Excerpt From “The Man Who Missed The Boat”

This is an excerpt from my new novel in which one of the main characters is brought face to face with the consequences of his actions.

” He stood in the cold outside his former life and home and discovered the reality of what it is to be an exile. To see a world continue, but no longer be a part of it. With all that gone, he knew that he could not just knock on the door. Say he was “only passing” and “Could he have a cup of tea”, Standing there, looking at the small front lawn, he remembered planting it about twelve years before, and even recalling, cruel as the memory now seemed, his wife Ruth coming out to him with tea and with a young Amy, then just two years ,old clinging to her dress. The very picture of an ordered family, now decimated by his lack of will, destroyed by a temptation unimagined in those sweet early years. What had he done?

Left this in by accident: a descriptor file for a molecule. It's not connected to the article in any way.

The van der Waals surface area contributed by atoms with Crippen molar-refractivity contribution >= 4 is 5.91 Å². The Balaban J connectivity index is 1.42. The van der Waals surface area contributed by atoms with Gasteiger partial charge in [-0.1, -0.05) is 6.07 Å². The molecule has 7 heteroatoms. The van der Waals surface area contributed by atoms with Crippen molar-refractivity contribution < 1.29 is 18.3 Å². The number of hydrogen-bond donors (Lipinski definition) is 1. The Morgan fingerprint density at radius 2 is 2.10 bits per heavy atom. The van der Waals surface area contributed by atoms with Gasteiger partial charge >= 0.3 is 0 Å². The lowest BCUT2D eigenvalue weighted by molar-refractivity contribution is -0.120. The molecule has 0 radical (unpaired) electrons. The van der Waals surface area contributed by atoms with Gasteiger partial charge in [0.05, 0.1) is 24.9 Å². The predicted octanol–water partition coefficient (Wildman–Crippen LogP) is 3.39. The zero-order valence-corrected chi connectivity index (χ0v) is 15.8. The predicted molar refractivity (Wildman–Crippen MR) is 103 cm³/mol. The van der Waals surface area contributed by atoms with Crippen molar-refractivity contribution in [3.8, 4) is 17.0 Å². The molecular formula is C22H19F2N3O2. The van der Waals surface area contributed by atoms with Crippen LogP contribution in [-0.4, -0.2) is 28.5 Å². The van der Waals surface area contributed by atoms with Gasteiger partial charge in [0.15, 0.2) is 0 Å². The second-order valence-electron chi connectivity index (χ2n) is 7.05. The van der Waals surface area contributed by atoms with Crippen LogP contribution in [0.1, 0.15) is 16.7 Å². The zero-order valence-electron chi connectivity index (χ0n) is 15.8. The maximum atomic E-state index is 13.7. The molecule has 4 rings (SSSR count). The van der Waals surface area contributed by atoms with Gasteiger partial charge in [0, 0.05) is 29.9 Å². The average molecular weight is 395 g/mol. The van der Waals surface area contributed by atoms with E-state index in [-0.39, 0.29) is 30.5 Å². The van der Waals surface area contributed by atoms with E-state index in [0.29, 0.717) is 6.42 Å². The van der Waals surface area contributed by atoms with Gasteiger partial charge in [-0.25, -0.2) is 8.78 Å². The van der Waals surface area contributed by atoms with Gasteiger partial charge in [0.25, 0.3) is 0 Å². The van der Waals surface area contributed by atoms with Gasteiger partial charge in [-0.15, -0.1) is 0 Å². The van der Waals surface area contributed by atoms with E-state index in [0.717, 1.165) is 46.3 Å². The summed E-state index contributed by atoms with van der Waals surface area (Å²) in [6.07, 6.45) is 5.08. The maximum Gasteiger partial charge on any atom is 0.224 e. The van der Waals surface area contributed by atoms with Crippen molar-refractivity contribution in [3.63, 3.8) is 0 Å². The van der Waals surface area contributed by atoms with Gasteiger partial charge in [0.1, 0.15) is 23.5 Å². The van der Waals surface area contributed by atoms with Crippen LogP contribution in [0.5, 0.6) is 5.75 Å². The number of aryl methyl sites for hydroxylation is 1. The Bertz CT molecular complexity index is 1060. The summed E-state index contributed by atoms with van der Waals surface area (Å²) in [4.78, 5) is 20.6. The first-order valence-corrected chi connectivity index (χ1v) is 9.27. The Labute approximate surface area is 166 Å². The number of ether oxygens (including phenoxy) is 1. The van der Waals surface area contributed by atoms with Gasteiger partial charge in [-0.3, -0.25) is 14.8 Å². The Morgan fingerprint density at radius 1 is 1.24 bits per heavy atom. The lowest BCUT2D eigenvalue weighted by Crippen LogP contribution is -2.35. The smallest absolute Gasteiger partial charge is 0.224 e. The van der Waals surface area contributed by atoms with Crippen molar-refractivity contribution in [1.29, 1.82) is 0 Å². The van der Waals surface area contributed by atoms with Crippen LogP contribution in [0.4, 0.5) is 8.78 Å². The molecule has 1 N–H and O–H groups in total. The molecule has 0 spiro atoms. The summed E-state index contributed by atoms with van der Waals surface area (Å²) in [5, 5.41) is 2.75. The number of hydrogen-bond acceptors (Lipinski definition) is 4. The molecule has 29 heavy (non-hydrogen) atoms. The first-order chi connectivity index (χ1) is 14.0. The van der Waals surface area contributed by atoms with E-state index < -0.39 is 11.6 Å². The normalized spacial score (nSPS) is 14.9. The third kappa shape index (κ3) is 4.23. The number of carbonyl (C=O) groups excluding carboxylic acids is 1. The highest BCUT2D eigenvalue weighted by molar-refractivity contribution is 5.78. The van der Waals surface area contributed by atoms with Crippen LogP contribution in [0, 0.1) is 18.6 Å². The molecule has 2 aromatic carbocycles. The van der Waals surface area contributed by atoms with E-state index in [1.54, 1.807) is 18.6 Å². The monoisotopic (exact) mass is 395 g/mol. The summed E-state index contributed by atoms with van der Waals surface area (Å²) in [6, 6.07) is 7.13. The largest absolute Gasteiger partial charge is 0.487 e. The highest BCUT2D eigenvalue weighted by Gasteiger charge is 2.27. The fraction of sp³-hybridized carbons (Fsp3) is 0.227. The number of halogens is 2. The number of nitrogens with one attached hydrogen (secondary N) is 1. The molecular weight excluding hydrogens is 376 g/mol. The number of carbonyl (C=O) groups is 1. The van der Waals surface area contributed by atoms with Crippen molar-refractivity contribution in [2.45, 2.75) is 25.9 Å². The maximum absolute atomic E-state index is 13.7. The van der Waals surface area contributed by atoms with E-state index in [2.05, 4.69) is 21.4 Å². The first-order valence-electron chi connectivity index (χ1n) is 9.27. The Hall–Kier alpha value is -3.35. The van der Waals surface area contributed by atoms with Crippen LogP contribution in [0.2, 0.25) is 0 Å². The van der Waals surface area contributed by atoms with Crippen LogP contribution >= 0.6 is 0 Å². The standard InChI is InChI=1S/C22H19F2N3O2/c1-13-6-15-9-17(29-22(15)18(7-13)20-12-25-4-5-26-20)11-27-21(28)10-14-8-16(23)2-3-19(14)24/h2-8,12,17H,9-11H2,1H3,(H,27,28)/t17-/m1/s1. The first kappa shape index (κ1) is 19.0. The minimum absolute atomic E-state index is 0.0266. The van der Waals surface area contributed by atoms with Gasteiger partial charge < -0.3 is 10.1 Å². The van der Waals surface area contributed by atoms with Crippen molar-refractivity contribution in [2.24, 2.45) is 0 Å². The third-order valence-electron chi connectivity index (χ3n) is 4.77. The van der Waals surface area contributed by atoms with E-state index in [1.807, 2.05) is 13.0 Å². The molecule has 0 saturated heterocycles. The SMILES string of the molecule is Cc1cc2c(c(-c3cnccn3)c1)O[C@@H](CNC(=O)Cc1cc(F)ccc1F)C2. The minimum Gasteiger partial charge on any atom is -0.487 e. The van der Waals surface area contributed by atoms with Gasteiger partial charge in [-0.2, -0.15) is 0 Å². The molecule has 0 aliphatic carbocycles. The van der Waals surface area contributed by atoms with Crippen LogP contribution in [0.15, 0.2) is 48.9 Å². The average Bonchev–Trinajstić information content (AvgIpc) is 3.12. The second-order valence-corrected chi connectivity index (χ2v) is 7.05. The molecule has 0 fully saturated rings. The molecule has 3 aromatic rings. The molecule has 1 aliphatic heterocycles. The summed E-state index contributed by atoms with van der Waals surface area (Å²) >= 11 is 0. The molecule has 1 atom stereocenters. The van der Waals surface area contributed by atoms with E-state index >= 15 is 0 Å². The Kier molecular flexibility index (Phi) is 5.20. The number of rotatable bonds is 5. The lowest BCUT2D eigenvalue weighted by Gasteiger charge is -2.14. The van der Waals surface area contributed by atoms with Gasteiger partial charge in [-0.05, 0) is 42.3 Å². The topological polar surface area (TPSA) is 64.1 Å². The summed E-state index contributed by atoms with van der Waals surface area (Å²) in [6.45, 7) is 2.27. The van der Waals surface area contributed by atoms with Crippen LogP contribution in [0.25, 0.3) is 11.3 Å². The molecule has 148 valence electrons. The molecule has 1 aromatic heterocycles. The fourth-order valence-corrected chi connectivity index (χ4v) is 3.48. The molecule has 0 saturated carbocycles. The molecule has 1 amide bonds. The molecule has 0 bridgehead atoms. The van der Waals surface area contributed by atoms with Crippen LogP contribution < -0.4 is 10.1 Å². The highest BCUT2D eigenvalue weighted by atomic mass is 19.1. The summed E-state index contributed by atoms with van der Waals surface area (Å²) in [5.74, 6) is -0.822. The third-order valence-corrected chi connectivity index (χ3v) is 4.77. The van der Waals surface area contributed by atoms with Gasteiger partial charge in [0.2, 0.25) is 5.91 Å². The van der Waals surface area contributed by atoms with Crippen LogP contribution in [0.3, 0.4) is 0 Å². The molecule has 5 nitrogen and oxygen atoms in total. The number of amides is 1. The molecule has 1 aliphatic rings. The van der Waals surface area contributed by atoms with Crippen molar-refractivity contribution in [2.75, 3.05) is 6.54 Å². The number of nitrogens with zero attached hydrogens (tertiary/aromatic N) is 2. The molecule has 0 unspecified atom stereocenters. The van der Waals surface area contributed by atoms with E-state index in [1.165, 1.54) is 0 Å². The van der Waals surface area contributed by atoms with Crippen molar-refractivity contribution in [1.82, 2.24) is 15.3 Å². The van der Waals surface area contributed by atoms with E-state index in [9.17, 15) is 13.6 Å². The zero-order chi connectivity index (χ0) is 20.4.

There were no tears, but only a deepening sadness and that sense of isolation, until at last, he turned on his heel, and set off back to his new lodgings. For now at least, he would find no comfort here, and he must do his best to build a life out of the ruins he created. There is a phrase, largely in disuse, but somehow it surfaced in his mind. He had become ‘Beyond the pale’ whatever that might mean, and climbing back out of it was a journey he had difficulty to contemplating.